- Justices Neil Gorsuch and Sonia Sotomayor dissented Monday after the Supreme Court refused to take up a confrontation clause case involving a fatal DUI and a forensic scientist.
- The petitioner, Vanessa Stuart, said her right to confront her accuser was violated because the technician who conducted her blood alcohol test and prepared a corresponding report did not testify at her trial — instead, the technician’s superior did.
- Gorsuch wrote that the Supreme Court must resolve confusion as to whether supervisors or other experts may testify in criminal trials about testimonial reports prepared by lab technicians.
Justices Neil Gorsuch and Sonia Sotomayor jointly dissented Monday after the U.S. Supreme Court declined to take up a case concerning drunk driving and the Constitution’s confrontation clause, an apparent first for the divergent pair.
Monday’s dissenting opinion from Gorsuch and Sotomayor keeps with the tendency of criminal procedure issues to scramble the Court’s usual alliances.
The case was occasioned in April 2015 when an Alabama woman named Vanessa Stuart, who was driving while intoxicated, collided with another vehicle on Interstate 10. The second vehicle careened off the highway into a wooded area — its driver, Tiffany Howell, died before first responders reached the scene. Stuart was charged with manslaughter and driving under the influence.
Government toxicology reports found Stuart’s blood alcohol content (BAC) in the hours after the accident was between .158 and .174, far above the legal limit. Stuart was charged with manslaughter and driving under the influence. A conviction followed after a six-day jury trial.
On appeal, Stuart said her constitutional right to confront her accuser was violated at trial. Though prosecutors introduced the toxicology reports into evidence and called a laboratory supervisor named Jason Hudson to testify as to their contents, the forensic scientist who conducted the BAC tests never took the stand. A 2011 Supreme Court decision called Bullcoming v. New Mexico forbids this kind of “surrogate testimony.”
“Stuart had the right to confront the witness whose testimonial statements of fact were contained in the ‘reports,'” Stuart’s petition to the high court reads. “The courts below deprived Stuart of that right, saying that it was good enough to have the testimony of Hudson — even though there is no claim that he was involved in the testing of this blood at all. Bullcoming does not allow this.”
Alabama counters by arguing that the reports were not entered as evidence of Stuart’s guilt. Rather, they merely served as the basis for Hudson to calculate Stuart’s BAC at the time of the crash for the jury. This practice, the state says, was sanctioned by the high court in the 2012 Williams v. Illinois ruling.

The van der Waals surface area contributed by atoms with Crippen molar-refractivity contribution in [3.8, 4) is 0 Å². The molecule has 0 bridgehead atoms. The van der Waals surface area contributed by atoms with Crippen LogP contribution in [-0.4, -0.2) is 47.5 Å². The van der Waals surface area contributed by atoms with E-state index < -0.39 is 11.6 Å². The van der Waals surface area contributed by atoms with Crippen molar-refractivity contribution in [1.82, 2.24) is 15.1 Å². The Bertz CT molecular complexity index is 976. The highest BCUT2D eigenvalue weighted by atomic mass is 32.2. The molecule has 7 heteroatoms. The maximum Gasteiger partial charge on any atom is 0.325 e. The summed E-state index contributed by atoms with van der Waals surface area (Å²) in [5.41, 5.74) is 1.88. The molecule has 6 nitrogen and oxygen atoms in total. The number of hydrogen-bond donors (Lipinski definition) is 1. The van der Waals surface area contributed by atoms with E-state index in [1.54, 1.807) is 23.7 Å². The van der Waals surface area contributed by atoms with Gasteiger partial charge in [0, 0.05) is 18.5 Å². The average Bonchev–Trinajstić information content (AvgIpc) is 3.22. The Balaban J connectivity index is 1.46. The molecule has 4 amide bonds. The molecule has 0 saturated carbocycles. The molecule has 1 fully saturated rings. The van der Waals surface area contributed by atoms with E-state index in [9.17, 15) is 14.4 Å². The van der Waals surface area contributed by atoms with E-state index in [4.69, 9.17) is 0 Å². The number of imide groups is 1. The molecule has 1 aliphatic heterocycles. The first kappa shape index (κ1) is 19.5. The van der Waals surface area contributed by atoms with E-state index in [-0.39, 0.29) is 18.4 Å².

Gorsuch, joined by Sotomayor, wrote separately Monday to acknowledge the high court has created confusion about surrogate testimony which it must definitively resolve.
“I believe we owe lower courts struggling to abide our holdings more clarity than we have afforded them in this area,” Gorsuch wrote.
Elsewhere in the opinion, he extolled the importance of asking hostile questions of witnesses during criminal trials. (RELATED: Justice Sotomayor Reveals How She Greeted Brett Kavanaugh After His Confirmation)
“Because cross-examination may be ‘the greatest legal engine ever invented for the discovery of truth,’ the Constitution promises every person accused of a crime the right to confront his accusers,” he wrote.
Confrontation clause cases do not follow the usual ideological valences. Two conservatives, Justices Antonin Scalia and Clarence Thomas, joined Justice Ruth Bader Ginsburg’s majority opinion in Bullcoming, while Justice Stephen Breyer was in dissent. In the Williams case, Scalia was in dissent with three liberals while Breyer was in the majority with four conservatives.
Gorsuch and Sotomayor have been active together both on and off the bench in recent weeks. The pair appeared on CBS Sunday Morning to lobby for greater civic education on Nov. 4.
Sotomayor has been especially engaged on criminal justice matters in recent years. She wrote a separate opinion on Nov. 2 after a Tennessee inmate asked to be executed in the electric chair rather than submitting to the state’s lethal injection protocol.
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